[Ads-l] YouTubery: "I guess you never heard of a _wheelbarrel_."

Peter Reitan pjreitan at HOTMAIL.COM
Sun Apr 21 12:50:58 UTC 2019

In England in 1831, a "wheel barrel" was a barrow-mounted barrel with a perforated tube extending out from the barrel, used for watering a row of plants, in one case,  strawberries.

New England Farmer
(Boston, Massachusetts)
28 Jan 1831, Fri  •  Page 4

An update on the 1856 apple barrel bet Garson referenced - the man from Boston won, and the apples were wheeled from Newburyport to Boston; ten thousand people reportedly gathered to greet them.


The Tennessean
(Nashville, Tennessee)
16 Nov 1856, Sun  •  Page 2

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From: ADSGarson O'Toole
Sent: Sunday, April 21, 02:36
Subject: Re: YouTubery: "I guess you never heard of a _wheelbarrel_."

---------------------- Information from the mail header -----------------------
Sender:       American Dialect Society <ADS-L at LISTSERV.UGA.EDU>
Poster:       ADSGarson O'Toole <adsgarsonotoole at GMAIL.COM>
Subject:      Re: YouTubery: "I guess you never heard of a _wheelbarrel_."

The prescriptivists have the upper hand over the descriptivists in the
world of "wheelbarrows" and "wheelbarrels". The word "wheelbarrel" is
currently rejected as a mistake instead of being embraced as a

A sale conducted in  Cheshire, England in 1856 listed both
"wheelbarrels, and wheelbarrows". Perhaps the two terms referred to
distinct items at that time and place. Alternatively, the seller
wanted to connect with buyers by listing synonyms.

Date: March 1, 1856
Publication: Cheshire Observer
Location: Chester, Cheshire, England
Article: Sale by Mr. George Felton
Quote Page 2, Column 5
Database: Newspapers.com

[Begin excerpt]
A great number of harrows, iron ploughs of the best make; long carts,
tumbrel carts, splendid new wagon, first rate water carts,
wheelbarrels, and wheelbarrows; a large quantity of gear of all
descriptions; two sets of handsomely brassmounted ride-and-drive
carriage harness, saddles, bridles, cloths, &c.; . . .
[End excerpt]

Here is a fun citation from 1856 describing a politician who may be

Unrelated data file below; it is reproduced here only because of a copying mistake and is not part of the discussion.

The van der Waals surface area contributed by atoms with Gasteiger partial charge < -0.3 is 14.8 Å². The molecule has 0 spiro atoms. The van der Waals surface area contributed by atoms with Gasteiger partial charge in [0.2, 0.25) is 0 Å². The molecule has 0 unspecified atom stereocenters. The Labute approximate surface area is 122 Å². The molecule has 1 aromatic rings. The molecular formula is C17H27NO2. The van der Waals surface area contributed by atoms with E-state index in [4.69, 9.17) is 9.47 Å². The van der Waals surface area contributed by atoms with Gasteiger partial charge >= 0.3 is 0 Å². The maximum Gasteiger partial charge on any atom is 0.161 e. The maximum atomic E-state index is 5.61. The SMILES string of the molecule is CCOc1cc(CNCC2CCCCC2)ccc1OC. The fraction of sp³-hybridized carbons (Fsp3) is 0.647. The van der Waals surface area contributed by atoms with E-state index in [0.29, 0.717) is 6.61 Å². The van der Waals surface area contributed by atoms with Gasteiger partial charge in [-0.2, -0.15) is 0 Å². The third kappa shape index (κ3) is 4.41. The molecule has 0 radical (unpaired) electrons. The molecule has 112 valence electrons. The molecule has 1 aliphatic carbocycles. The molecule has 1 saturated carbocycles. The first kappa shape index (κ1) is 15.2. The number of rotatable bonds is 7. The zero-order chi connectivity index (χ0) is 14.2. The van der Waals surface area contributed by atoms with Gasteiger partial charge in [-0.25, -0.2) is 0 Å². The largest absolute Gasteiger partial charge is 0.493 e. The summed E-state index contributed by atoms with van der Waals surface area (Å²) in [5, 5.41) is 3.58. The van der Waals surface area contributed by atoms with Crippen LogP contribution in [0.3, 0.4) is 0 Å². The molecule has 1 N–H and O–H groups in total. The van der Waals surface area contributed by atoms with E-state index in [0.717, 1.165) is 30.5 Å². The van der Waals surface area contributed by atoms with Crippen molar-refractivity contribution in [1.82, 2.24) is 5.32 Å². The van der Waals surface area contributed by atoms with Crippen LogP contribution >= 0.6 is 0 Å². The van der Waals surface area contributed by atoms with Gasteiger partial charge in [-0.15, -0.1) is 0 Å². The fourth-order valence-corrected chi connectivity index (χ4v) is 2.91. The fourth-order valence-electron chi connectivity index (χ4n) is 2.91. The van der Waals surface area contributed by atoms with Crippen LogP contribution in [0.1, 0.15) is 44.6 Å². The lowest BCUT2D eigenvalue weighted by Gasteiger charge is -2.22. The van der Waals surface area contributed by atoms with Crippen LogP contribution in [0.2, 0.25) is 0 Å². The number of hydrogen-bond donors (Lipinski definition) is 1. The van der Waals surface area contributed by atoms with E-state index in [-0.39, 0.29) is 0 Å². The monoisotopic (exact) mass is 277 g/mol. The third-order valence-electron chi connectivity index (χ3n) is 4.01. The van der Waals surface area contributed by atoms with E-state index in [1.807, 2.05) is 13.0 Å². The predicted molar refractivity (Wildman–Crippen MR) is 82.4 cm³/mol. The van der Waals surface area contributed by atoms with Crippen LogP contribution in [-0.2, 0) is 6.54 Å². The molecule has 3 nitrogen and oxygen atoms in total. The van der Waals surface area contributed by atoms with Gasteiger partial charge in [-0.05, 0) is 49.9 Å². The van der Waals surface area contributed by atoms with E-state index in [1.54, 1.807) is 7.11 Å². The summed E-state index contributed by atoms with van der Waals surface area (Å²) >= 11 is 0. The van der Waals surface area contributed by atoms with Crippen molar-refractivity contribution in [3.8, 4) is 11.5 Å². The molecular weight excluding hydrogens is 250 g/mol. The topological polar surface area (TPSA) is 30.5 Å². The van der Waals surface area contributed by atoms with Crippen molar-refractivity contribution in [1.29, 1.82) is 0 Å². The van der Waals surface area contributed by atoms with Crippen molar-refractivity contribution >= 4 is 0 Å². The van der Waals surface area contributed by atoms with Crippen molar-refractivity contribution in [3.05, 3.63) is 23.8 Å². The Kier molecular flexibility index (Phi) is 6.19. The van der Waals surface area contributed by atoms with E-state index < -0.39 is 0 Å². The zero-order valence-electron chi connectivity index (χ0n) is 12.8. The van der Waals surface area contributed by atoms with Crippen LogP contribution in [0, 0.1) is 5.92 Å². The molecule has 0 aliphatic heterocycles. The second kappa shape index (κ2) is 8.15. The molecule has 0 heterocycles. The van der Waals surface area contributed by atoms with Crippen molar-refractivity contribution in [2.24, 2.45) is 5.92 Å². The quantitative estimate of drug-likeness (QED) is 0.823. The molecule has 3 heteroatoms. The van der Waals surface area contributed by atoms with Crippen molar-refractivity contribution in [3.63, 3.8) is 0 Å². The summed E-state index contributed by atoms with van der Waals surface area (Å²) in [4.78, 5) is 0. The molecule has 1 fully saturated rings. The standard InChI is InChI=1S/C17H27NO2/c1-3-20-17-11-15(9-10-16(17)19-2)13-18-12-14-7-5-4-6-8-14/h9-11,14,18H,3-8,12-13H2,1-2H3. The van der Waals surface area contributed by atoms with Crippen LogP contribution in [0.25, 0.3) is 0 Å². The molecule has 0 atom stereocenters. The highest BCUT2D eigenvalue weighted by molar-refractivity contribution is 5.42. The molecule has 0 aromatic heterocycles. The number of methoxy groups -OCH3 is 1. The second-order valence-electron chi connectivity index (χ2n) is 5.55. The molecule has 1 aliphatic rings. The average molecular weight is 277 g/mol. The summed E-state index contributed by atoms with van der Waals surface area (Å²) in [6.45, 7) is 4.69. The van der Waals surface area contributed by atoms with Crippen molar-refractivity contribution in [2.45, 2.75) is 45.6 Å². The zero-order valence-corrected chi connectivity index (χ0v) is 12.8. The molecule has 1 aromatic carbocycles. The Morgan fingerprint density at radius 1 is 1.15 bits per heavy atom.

required to "wheel a barrel of apples on a wheel-barrow".

Date: August 7, 1856
Newspaper: Boston Press and Post
Newspaper Location: Boston, Massachusetts
Article: All Sorts of Paragraphs
Quote Page 1, Column 2
Database: GenealogyBank

[Begin excerpt]
Who will wheel the apples? It is said that Major Poore's wager has
been taken, namely--that if Fillmore does not receive more votes than
Fremont, in Massachusetts he, Poore, will wheel a barrel of apples on
a wheel-barrow from Newburyport to Boston, or, if Fillmore receives
the most, the taker of the bet shall convey the apples in the same way
from Boston to Newburyport.
[End excerpt]

The following 1898 citation employed "wheelbarrow" and "wheelbarrel"
in adjacent sentences. Yet, the two terms apparently referred to the
same object.

Date: October 16, 1898
Newspaper: The Cincinnati Enquirer
Newspaper Location: Cincinnati, Ohio
Article: Street Talk
Quote Page 13, Column 1
Database: Newspapers.com

[Begin excerpt]
"If yer had a wheelbarrel we'd be all right," asserted the young man
who had delivered the guitar.

"Well, there's a wheelbarrow somewhere on the place. It's back by the stable."
[End excerpt]


On Sat, Apr 20, 2019 at 11:58 PM Ben Zimmer <bgzimmer at gmail.com> wrote:
> On Sat, Apr 20, 2019 at 11:22 AM Mark Mandel <mark.a.mandel at gmail.com>
> wrote:
> > I'd call "wheelbarrel" an *eggcorn*, not a folk etymology.
> Indeed, it was one of the earliest entries in the Eggcorn Database.
> https://eggcorns.lascribe.net/english/10/barrel/
> ...linking to Arnold's Language Log post:
> http://itre.cis.upenn.edu/~myl/languagelog/archives/001390.html
> ...which in turn references discussion of "wheelbarrel" on this list back
> in Aug. 2004.
> http://listserv.linguistlist.org/pipermail/ads-l/2004-August/thread.html#39929
> --bgz
> ------------------------------------------------------------
> The American Dialect Society - http://www.americandialect.org

The American Dialect Society - http://www.americandialect.org

The American Dialect Society - http://www.americandialect.org

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